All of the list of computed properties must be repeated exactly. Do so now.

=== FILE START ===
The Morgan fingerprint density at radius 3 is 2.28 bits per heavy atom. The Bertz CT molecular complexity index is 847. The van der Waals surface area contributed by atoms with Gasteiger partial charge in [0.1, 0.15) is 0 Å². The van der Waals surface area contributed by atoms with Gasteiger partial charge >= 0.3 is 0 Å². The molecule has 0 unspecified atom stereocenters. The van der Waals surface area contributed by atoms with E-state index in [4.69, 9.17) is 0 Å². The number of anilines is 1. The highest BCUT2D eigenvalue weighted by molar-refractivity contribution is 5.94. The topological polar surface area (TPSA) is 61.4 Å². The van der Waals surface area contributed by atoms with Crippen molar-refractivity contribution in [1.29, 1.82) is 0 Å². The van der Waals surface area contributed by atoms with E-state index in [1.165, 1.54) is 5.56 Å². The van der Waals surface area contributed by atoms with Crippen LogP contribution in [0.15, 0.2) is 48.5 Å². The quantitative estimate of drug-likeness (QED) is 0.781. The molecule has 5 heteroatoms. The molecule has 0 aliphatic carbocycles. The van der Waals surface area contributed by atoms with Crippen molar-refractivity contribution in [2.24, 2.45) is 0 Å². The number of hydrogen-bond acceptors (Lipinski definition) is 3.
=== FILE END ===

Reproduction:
The Morgan fingerprint density at radius 3 is 2.28 bits per heavy atom. The Bertz CT molecular complexity index is 847. The van der Waals surface area contributed by atoms with Gasteiger partial charge in [0.1, 0.15) is 0 Å². The van der Waals surface area contributed by atoms with Gasteiger partial charge >= 0.3 is 0 Å². The molecule has 0 unspecified atom stereocenters. The van der Waals surface area contributed by atoms with E-state index in [4.69, 9.17) is 0 Å². The number of anilines is 1. The highest BCUT2D eigenvalue weighted by molar-refractivity contribution is 5.94. The topological polar surface area (TPSA) is 61.4 Å². The van der Waals surface area contributed by atoms with Crippen molar-refractivity contribution in [1.29, 1.82) is 0 Å². The van der Waals surface area contributed by atoms with E-state index in [1.165, 1.54) is 5.56 Å². The van der Waals surface area contributed by atoms with Crippen LogP contribution in [0.15, 0.2) is 48.5 Å². The quantitative estimate of drug-likeness (QED) is 0.781. The molecule has 5 heteroatoms. The molecule has 0 aliphatic carbocycles. The van der Waals surface area contributed by atoms with Crippen molar-refractivity contribution in [2.24, 2.45) is 0 Å². The number of hydrogen-bond acceptors (Lipinski definition) is 3.